• Question: Have you got degrees for science?

    Asked by view354bat to Savannah, Philippe, Lucy on 19 Jun 2019.
    • Photo: Philippe Gambron

      Philippe Gambron answered on 19 Jun 2019:


      Yes, it’s quite necessary because things can be inaccessible. You really need a good formal grounding, especially in maths. On the other hand, once you have that grounding, many things in various fields like aerodynamics or genetics become accessible.

    • Photo: Savannah Clawson

      Savannah Clawson answered on 19 Jun 2019:


      Yes, I have a master’s degree in physics (4 year course). If you want a job as a scientific researcher, it is nearly always necessary to have a degree in science (or possibly in maths instead). For more general science jobs, you will usually need to have a degree but it doesn’t always need to be in one the the main sciences like chemistry, biology, or physics. For example, one of my best friends from school did geography at university and now she works studying data for the NHS!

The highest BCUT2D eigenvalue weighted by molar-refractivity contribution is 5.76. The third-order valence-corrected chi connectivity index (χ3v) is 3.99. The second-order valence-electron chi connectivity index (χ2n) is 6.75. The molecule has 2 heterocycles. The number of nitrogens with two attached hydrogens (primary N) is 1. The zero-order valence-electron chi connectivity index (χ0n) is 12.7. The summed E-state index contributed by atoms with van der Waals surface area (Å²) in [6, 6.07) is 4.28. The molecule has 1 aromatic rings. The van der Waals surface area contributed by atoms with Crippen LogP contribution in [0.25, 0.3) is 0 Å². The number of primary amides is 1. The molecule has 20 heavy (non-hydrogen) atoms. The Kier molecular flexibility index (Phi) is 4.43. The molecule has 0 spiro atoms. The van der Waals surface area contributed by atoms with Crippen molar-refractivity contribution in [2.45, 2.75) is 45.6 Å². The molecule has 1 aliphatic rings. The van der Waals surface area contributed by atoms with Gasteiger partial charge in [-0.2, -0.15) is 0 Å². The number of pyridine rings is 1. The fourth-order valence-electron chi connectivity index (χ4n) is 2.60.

• Photo: Lucy Budge

      Lucy Budge answered on 19 Jun 2019:


      I do yes, in theoretical physics. However as Savannah has mentioned it can depend exactly what sort of science you want to do – it’s definitely possible to have a “science-y” job without a science degree, but if you wanted to work specifically in Physics you’d need something closely related otherwise there are a lot of concepts, equations, even language that you wouldn’t know.

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